# How to size and plan the recirculation circuit?

• 12-26-2012, 01:03 PM
bandrewfox
How to size and plan the recirculation circuit?
I have just finished with my PEX supply lines to all the bathrooms and kitchen, and now I am ready to install the recirculation line.

I have a 2 story house with my HWH in the basement, a powder room and kitchen on the first floor and bathrooms upstairs. They each have a separate pex line, as shown approx in the are in the attached diagram. The blue arrows are my guesses as to where the hot water would come from if I use any of those fixtures (when just the pump is running, then those arrows are obviously not accurate).

Attachment 18380

My confusion now is that if I install the recirc line as drawn, then it seems like, for example, the kitchen sink would pull in water from any of the tubes? Is that a problem? Is 1/2" the right size? As an alternative, would it be better to have each distant fixture have its own recirculation line, then converge them all at the pump - each with a separate check valve?

Thanks.
• 12-26-2012, 03:30 PM
The water will take the path of least resistance. I don't think it will work well the way you have it currently setup.
• 12-26-2012, 06:18 PM
bandrewfox
That's a good point - I guess when the pump goes it will not even pull water in from the farthest fixture (powder room), it will just get water from the closest fixture and biggest pipe (master) and then not anything else? So, then what do I do? If I run 3 separate lines to each fixture and then combine them would that take care of it - how do I ensure that a single pump would pull water from all of those fixtures equally?
• 12-26-2012, 06:37 PM
Depending on where your manifold is, you might just run the return from it back to the tank. THen, all of the fixtures will be hot, at least from the manifold. Otherwise, you may need to install valves in each return line to get them balanced. Variations in height, number of turns, distance, will all affect where and how it works. Some systems utilize a thermostatic valve at the fixture that closes when the supply water reaches the setpoint. THen, eventually each one in turn would likely get some flow, but it wouldn't work with all of them at the same time.
• 12-27-2012, 06:00 AM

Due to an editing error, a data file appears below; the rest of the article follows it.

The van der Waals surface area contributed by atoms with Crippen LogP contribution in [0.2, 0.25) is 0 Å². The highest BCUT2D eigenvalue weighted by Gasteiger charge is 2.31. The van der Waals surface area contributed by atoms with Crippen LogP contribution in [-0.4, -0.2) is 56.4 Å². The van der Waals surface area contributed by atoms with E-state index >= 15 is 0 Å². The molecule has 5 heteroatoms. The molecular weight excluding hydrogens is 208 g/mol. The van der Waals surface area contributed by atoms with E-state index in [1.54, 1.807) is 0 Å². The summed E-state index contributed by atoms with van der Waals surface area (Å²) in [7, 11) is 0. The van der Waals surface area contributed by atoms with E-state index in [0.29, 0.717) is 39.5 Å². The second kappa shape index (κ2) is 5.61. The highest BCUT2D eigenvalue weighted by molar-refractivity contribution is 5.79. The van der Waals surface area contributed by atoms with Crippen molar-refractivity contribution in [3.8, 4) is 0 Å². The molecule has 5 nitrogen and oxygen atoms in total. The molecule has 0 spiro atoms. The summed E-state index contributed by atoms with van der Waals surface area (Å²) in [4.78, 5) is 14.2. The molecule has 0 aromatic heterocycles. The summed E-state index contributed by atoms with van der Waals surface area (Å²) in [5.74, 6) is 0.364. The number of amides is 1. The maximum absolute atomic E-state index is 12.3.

hj
Your problem is that you should have asked FIRST, before installing the piping. To do what you want to, you should have run the hot water to the powder room, then the sink, and finally to the upstairs bath AND THEN returned the line to water heater. That way ALL the sinks would have "instantaneous" hot water without the hassle and inaccuracies of multiple check and balancing valves. When, and if, you get it working, install a valve between the pump and the water heater, (NOT between the sinks and the pump), then "throttle" it down until it just maintains the temperature in the system.
• 12-27-2012, 09:01 AM
bandrewfox
I did think a about doing it that way beforehand, except then I would have needed much bigger pex. I actually simplified the drawing quite a bit - I have 3 bathrooms on the 2nd floor and a laundry room, so to get enough water to run everything at once, then I would have needed 1" pipe to the powder room and back to the kitchen which seemed like too much of a pain and too expensive.

But, you gave me an idea, the bathrooms are above the powder room, so I could connect a 1/2" line from the 3/4" line of the bathroom down to the powder room so that the original pipe I used to get hot water TO the powder room would now be the recirc line coming FROM the bathrooms and powder room. Then I only need to deal with balancing 2 returing recirc lines (1= bathroom/powder, 2= kitchen).

Thanks.

Any other ideas out there?
• 12-27-2012, 02:50 PM
hj
Either tie the kitche into the line between the bath and powder room, or into the line from the powder room back to the heater. You have no idea how vexing it can be to balance even two lines, along with two check valves, and keep them working. AND when one "malfunctions", figuring out the problem can also be taxing.